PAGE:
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Old 07-06-2012, 02:10 PM
AGLA AGLA is offline
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If it is 7', it is not a Knockout Rose.
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Old 07-06-2012, 02:20 PM
Duekster Duekster is offline
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Knock outs can get close to 7 foot tall and they likely will get pretty big for that location.

They are not supposed to have problems of the other roses.

I would say they need time to adjust to being transplanted before they flower properly.

Might hit them with a rose food.

Personally, I do not plant flowers near pools unless someone ask for something that blooms and attracts bees.

I would pull them and give them to another good client.
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Old 07-06-2012, 04:28 PM
rlitman rlitman is online now
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Originally Posted by AGLA View Post
If it is 7', it is not a Knockout Rose.
Yeah, it is, but it gets a lot of sun, and I water it every other day with drip irrigation spaced all under the drip line.. Fertilizer goes into the drip system at just the right rate each week. We've got great drainage, and just the right weather for it.
It also took a few years of pruning it to build up the thickness of the inner canes, for it to get taller without canes flopping down, limiting it's height.
I think if I just let it grow naturally (or pruned heavily), it would probably be limited to 4' or 5'.
Anyway, it's pretty much reached the limits that it can stretch out to, so the newest growth just keeps the middle well filled in.
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Old 07-06-2012, 08:01 PM
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integrityman integrityman is offline
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The roses are fine. They should be watered routinely the first year. K/O roses will eventually reach around 5-6' tall or taller unless they are pruned. (Best to prune them in the late winter.) K/O roses are typically drought tolerant.

The Gold Thread False Cypress (Chamaecyparis pisifera) will top out around 5-7' tall and 3-5' wide- unless its a dwarf variety or you keep it pruned down.
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Old 07-11-2012, 01:37 AM
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alexschultz1 alexschultz1 is offline
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Originally Posted by AGLA View Post
If it is 7', it is not a Knockout Rose.
not true, my k/o roses are around that height and are 8 years old (never pruned) they are one of the biggest attention grabbers in my road side beds.

it took them a year to root and to get a good "footing" before they sent out flowers, my guess is they focus their strength on growing roots instead of flowers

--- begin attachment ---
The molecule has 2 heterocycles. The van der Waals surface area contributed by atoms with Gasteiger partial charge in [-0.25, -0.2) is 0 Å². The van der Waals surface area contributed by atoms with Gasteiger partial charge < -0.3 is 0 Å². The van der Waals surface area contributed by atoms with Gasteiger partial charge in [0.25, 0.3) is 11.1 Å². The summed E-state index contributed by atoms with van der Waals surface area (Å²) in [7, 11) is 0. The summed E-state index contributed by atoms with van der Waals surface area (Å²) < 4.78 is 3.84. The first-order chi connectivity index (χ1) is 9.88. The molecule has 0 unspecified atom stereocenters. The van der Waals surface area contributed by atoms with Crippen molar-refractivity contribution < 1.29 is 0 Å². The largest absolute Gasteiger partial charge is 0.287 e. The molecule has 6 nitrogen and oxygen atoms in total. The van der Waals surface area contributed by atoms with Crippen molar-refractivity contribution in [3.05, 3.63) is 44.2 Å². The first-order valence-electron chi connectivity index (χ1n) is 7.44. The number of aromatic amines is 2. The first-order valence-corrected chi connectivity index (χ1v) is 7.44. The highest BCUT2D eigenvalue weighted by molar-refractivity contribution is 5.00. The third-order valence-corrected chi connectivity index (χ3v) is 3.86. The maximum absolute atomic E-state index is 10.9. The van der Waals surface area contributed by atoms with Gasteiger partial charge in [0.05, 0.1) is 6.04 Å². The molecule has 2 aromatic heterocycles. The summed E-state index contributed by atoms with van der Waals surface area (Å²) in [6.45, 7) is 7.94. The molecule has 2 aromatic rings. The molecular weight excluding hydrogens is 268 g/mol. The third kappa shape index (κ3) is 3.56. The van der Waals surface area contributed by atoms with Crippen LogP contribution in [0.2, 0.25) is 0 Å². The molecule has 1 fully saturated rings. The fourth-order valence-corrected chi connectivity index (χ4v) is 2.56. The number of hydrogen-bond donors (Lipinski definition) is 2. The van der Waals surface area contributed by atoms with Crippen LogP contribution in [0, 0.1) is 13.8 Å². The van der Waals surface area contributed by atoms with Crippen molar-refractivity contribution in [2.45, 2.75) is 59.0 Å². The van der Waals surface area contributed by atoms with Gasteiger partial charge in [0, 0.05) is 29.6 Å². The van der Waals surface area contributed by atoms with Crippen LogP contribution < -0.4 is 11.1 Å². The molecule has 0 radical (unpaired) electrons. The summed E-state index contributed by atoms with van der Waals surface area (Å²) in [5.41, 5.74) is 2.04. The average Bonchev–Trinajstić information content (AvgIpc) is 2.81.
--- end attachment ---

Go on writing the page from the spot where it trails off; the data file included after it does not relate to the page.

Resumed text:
Where is that one tool, that I left... At the one job.... Or maybe the other? Where am I? Whose truck is this?
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Old 07-19-2012, 03:07 PM
Coffeecraver Coffeecraver is offline
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The roses look good,all they require is 5 1/2 hours of sunlight
I would not replace them without getting paid

Good Luck
Norm's Landscape
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Certified Arborist
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Old 07-19-2012, 06:04 PM
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grassman177 grassman177 is offline
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those look fine, but who the hell plants thorny plants next to a pool? never got that at all.
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Old 07-19-2012, 06:17 PM
RussellB RussellB is online now
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If those are pink as they appear to be they don't bloom or grow as well as the red knock pits do. They look good for pink knock outs but not my favorite. If they want more bush and blossoms I would talk them into adding some reds to the existing bed at their expense.
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Old 07-19-2012, 10:16 PM
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Landscape Poet Landscape Poet is offline
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Roses like to be feed continually. If the customers wants non stop blooms then they need to look into light foliar feeding them. If they do not want to make it too complicated on themselves the Bayer all in one plant food/fert/pesticide/disease products at home depot/walmart/lowes do wonders.

We actually have companies down here that specialize in rose care....nothing else. If they want real showy roses, just like anything in life that equals higher inputs. Properly selectively pruning will also help promote new growth and better health.

IMHO even the "Carefree" roses are not so. It has been my experience that feeding roses with a product called Eagle 6 is one of the best products that I use to promote very healthy happy roses . Here is a link in case you are interested.
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Old 07-19-2012, 10:34 PM
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Patriot Services Patriot Services is online now
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Roses also don't like being hit with chlorinated pool water or runoff from deck cleaning chemicals.
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